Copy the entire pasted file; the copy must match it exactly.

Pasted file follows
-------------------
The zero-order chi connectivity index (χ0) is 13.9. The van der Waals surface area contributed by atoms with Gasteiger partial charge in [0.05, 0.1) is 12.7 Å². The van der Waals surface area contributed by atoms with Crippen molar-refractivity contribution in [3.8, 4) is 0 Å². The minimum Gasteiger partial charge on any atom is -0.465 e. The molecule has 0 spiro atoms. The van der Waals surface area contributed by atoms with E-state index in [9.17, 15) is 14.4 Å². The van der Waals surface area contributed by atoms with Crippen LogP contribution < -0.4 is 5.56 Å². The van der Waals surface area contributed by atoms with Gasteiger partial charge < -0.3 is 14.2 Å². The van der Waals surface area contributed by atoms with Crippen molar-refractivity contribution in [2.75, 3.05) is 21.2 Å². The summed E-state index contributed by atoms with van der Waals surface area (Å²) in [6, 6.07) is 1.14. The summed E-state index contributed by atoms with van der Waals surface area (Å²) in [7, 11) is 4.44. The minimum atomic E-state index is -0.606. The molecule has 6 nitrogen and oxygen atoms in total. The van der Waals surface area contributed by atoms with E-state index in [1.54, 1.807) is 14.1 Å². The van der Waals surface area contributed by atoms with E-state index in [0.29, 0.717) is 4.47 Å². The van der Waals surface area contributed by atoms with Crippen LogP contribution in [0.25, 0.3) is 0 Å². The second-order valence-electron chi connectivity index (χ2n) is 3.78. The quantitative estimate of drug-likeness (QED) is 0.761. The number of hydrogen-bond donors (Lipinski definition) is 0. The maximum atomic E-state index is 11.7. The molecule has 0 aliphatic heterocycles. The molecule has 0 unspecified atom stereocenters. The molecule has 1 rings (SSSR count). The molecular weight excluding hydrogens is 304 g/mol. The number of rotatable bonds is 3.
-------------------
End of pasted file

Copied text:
The zero-order chi connectivity index (χ0) is 13.9. The van der Waals surface area contributed by atoms with Gasteiger partial charge in [0.05, 0.1) is 12.7 Å². The van der Waals surface area contributed by atoms with Crippen molar-refractivity contribution in [3.8, 4) is 0 Å². The minimum Gasteiger partial charge on any atom is -0.465 e. The molecule has 0 spiro atoms. The van der Waals surface area contributed by atoms with E-state index in [9.17, 15) is 14.4 Å². The van der Waals surface area contributed by atoms with Crippen LogP contribution < -0.4 is 5.56 Å². The van der Waals surface area contributed by atoms with Gasteiger partial charge < -0.3 is 14.2 Å². The van der Waals surface area contributed by atoms with Crippen molar-refractivity contribution in [2.75, 3.05) is 21.2 Å². The summed E-state index contributed by atoms with van der Waals surface area (Å²) in [6, 6.07) is 1.14. The summed E-state index contributed by atoms with van der Waals surface area (Å²) in [7, 11) is 4.44. The minimum atomic E-state index is -0.606. The molecule has 6 nitrogen and oxygen atoms in total. The van der Waals surface area contributed by atoms with E-state index in [1.54, 1.807) is 14.1 Å². The van der Waals surface area contributed by atoms with E-state index in [0.29, 0.717) is 4.47 Å². The van der Waals surface area contributed by atoms with Crippen LogP contribution in [0.25, 0.3) is 0 Å². The second-order valence-electron chi connectivity index (χ2n) is 3.78. The quantitative estimate of drug-likeness (QED) is 0.761. The number of hydrogen-bond donors (Lipinski definition) is 0. The maximum atomic E-state index is 11.7. The molecule has 0 aliphatic heterocycles. The molecule has 0 unspecified atom stereocenters. The molecule has 1 rings (SSSR count). The molecular weight excluding hydrogens is 304 g/mol. The number of rotatable bonds is 3.